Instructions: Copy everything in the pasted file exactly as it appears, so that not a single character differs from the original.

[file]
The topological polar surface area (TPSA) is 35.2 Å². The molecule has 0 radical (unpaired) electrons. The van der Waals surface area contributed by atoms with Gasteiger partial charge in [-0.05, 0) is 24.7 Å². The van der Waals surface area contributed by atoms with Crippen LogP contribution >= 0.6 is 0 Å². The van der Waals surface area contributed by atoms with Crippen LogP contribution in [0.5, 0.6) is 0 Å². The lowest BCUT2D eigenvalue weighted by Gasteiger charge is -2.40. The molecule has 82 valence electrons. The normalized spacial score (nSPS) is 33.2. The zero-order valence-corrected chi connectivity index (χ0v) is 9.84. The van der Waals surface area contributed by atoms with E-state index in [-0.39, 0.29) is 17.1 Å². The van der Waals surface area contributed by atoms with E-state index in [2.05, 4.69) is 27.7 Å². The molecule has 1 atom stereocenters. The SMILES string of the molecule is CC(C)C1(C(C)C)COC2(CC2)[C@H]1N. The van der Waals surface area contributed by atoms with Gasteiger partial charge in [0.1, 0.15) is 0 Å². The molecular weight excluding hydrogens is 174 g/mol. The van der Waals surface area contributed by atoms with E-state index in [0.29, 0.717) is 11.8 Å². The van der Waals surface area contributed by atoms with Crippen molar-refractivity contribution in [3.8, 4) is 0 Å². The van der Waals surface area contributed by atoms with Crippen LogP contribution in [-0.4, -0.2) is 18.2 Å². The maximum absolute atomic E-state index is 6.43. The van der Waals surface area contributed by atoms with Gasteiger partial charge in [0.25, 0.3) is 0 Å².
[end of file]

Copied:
The topological polar surface area (TPSA) is 35.2 Å². The molecule has 0 radical (unpaired) electrons. The van der Waals surface area contributed by atoms with Gasteiger partial charge in [-0.05, 0) is 24.7 Å². The van der Waals surface area contributed by atoms with Crippen LogP contribution >= 0.6 is 0 Å². The van der Waals surface area contributed by atoms with Crippen LogP contribution in [0.5, 0.6) is 0 Å². The lowest BCUT2D eigenvalue weighted by Gasteiger charge is -2.40. The molecule has 82 valence electrons. The normalized spacial score (nSPS) is 33.2. The zero-order valence-corrected chi connectivity index (χ0v) is 9.84. The van der Waals surface area contributed by atoms with E-state index in [-0.39, 0.29) is 17.1 Å². The van der Waals surface area contributed by atoms with E-state index in [2.05, 4.69) is 27.7 Å². The molecule has 1 atom stereocenters. The SMILES string of the molecule is CC(C)C1(C(C)C)COC2(CC2)[C@H]1N. The van der Waals surface area contributed by atoms with Gasteiger partial charge in [0.1, 0.15) is 0 Å². The molecular weight excluding hydrogens is 174 g/mol. The van der Waals surface area contributed by atoms with E-state index in [0.29, 0.717) is 11.8 Å². The van der Waals surface area contributed by atoms with Crippen molar-refractivity contribution in [3.8, 4) is 0 Å². The van der Waals surface area contributed by atoms with Crippen LogP contribution in [-0.4, -0.2) is 18.2 Å². The maximum absolute atomic E-state index is 6.43. The van der Waals surface area contributed by atoms with Gasteiger partial charge in [0.25, 0.3) is 0 Å².